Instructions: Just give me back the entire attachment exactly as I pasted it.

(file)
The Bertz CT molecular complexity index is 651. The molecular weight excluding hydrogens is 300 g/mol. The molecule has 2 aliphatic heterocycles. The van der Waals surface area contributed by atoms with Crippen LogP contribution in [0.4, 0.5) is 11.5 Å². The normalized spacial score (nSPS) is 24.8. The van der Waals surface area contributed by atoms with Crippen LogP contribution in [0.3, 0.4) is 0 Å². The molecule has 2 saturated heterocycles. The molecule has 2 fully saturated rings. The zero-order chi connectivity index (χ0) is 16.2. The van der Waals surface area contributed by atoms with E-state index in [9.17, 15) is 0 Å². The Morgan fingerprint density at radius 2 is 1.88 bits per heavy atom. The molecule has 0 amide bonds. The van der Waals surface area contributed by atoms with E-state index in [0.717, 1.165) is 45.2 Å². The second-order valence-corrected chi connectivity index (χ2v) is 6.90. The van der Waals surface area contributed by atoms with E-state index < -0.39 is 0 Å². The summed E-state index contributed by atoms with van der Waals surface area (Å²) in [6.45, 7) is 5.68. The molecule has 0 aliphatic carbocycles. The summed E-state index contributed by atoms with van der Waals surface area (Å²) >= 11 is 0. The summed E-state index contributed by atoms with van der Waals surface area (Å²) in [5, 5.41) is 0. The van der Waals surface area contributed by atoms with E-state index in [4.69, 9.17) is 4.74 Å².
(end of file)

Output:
The Bertz CT molecular complexity index is 651. The molecular weight excluding hydrogens is 300 g/mol. The molecule has 2 aliphatic heterocycles. The van der Waals surface area contributed by atoms with Crippen LogP contribution in [0.4, 0.5) is 11.5 Å². The normalized spacial score (nSPS) is 24.8. The van der Waals surface area contributed by atoms with Crippen LogP contribution in [0.3, 0.4) is 0 Å². The molecule has 2 saturated heterocycles. The molecule has 2 fully saturated rings. The zero-order chi connectivity index (χ0) is 16.2. The van der Waals surface area contributed by atoms with E-state index in [9.17, 15) is 0 Å². The Morgan fingerprint density at radius 2 is 1.88 bits per heavy atom. The molecule has 0 amide bonds. The van der Waals surface area contributed by atoms with E-state index in [0.717, 1.165) is 45.2 Å². The second-order valence-corrected chi connectivity index (χ2v) is 6.90. The van der Waals surface area contributed by atoms with E-state index < -0.39 is 0 Å². The summed E-state index contributed by atoms with van der Waals surface area (Å²) in [6.45, 7) is 5.68. The molecule has 0 aliphatic carbocycles. The summed E-state index contributed by atoms with van der Waals surface area (Å²) >= 11 is 0. The summed E-state index contributed by atoms with van der Waals surface area (Å²) in [5, 5.41) is 0. The van der Waals surface area contributed by atoms with E-state index in [4.69, 9.17) is 4.74 Å².